Most patients of TLC Acupuncture & Natural Medicine have at least one of the following therapies included in their treatment. These techniques offer a range of applications, customized to your particular case, that enhance your core treatment.
Traditional Chinese Medicine
Traditional Chinese Medicine (TCM) originated in China over thousands of years. As a TCM practitioner, I use herbal medicine to treat and prevent health issues or as a complimentary health approach in-between treatments. You will be prescribed a formula specific to your health needs. Cost varies depending on brand, type of herbs and size of formula.
Moxibustion involves the heating of acupuncture points with smoldering mugwort herb (known as moxa). Moxibustion stimulates circulation, counteracts cold and dampness in the body, and promotes the smooth flow of blood and qi. This safe, non-invasive technique may be used alone, but it is generally used in conjunction with acupuncture treatment. I use multiple techniques to administer moxa and often suggest at-home treatment to supplement what we can do in the clinic. I love moxa … and you will too!
The ear is one of the most widely used microsystems of acupuncture. It is viewed as a reflection of the whole body and observation and palpation of areas of the ear are useful for diagnosis and effective for treatment. I use ear points on most patients and often provide seeds or press-tacks to provide continuous stimulation of the points after your appointment.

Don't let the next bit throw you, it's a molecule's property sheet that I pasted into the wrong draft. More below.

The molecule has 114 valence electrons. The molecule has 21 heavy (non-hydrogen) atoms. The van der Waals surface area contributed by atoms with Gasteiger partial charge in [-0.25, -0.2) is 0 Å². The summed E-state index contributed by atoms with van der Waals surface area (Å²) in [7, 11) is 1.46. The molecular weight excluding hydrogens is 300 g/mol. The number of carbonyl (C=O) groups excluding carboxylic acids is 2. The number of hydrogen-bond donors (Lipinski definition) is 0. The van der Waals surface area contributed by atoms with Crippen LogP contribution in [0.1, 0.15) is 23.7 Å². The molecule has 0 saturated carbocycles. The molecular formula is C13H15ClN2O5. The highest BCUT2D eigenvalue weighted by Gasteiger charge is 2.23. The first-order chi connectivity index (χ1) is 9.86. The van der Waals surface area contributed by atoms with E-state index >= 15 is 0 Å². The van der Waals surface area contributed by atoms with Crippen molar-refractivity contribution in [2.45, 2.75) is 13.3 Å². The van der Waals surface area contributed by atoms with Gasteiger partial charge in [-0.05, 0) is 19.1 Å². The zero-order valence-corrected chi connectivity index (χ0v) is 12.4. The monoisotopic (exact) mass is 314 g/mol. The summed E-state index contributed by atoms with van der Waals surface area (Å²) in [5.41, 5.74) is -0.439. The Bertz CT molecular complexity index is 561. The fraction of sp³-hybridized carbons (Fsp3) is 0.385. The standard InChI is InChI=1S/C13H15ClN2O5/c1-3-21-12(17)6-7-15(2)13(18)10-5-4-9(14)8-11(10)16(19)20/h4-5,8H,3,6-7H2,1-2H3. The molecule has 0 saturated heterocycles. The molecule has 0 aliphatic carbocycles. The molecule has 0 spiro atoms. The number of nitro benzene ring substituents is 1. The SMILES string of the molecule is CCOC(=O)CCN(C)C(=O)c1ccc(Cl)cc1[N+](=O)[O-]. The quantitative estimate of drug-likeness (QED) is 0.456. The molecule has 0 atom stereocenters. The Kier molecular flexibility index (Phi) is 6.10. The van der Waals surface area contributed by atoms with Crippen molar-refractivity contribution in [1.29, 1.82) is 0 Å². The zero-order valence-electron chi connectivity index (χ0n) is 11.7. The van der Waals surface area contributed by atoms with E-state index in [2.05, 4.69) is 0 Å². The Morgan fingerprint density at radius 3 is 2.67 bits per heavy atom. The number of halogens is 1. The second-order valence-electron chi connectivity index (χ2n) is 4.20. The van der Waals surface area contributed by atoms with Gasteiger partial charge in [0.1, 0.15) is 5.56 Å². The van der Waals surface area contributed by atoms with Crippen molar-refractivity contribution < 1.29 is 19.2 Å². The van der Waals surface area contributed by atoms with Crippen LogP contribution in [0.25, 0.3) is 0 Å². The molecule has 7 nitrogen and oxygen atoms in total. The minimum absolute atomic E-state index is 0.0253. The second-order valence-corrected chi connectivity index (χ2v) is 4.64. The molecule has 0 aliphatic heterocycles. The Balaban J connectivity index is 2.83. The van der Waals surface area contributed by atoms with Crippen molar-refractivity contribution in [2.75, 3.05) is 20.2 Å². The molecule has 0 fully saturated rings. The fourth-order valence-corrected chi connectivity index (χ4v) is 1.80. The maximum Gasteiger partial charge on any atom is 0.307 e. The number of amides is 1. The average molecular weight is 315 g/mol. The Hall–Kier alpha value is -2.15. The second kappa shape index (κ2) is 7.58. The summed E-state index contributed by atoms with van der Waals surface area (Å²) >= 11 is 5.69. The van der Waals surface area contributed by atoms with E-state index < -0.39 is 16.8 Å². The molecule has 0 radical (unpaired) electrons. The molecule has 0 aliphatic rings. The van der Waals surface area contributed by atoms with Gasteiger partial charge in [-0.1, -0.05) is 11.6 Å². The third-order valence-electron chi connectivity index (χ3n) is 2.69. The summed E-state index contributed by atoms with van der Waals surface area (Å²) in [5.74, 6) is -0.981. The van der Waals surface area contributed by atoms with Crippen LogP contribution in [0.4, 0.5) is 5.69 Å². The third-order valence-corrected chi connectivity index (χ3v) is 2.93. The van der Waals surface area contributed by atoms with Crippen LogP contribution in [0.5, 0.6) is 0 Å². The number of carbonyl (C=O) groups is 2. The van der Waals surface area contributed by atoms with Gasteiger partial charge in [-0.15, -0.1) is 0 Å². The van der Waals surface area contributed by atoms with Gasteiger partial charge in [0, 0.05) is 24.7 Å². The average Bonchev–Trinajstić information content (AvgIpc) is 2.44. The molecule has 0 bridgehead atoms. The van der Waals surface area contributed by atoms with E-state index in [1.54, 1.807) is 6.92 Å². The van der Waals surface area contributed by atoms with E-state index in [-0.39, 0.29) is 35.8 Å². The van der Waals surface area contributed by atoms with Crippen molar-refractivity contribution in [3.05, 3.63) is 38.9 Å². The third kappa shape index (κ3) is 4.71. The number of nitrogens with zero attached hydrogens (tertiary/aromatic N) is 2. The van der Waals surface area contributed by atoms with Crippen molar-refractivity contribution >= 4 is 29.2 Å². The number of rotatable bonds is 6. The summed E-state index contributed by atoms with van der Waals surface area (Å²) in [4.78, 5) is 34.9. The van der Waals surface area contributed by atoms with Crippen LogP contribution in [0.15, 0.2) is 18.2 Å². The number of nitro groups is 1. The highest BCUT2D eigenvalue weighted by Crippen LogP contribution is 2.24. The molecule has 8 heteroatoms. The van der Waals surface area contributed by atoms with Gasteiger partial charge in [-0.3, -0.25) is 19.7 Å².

Tui na means “pushing grasping,” and is a powerful form of Chinese medical-bodywork. Based on the same Chinese medical principles as acupuncture, tui na seeks to improve the flow of qi through the meridian channels. Tui na is particularly effective for conditions involving muscles, tendons and joints, such as structural misalignment, orthopedic problems and sports injuries. It can also be used to treat internal diseases.
Cupping is an ancient technique, used in many cultures, in which a special cup is applied to the skin and held in place by suction. The suction draws superficial tissue into the cup, which may either be left in place or moved along the body. Cupping brings fresh blood to the area and helps improve circulation. Traditional cupping, sometimes referred to as “fire cupping” which uses heat to create a vacuum-like suction inside of glass cups. In modern times, cups that use a small pump to create suction have been introduced.
TDP stands for Teding Diancibo Pu, in Chinese, which translates to “special electromagnetic spectrum” lamp which contains a mineral plate discovered in a mine in China where workers were very healthy. A TDP Lamp is utilized during treatment for very specific circulation problems in the body, which aids in muscle relief by emitting 33 essential minerals into your body. Ultimately this relieves Muscle Pain, Joint Pain, Inflammation and Soft Tissue Injuries, which is good for people with sore muscles, arthritis, bursitis, back ache, tennis elbow and joint pains.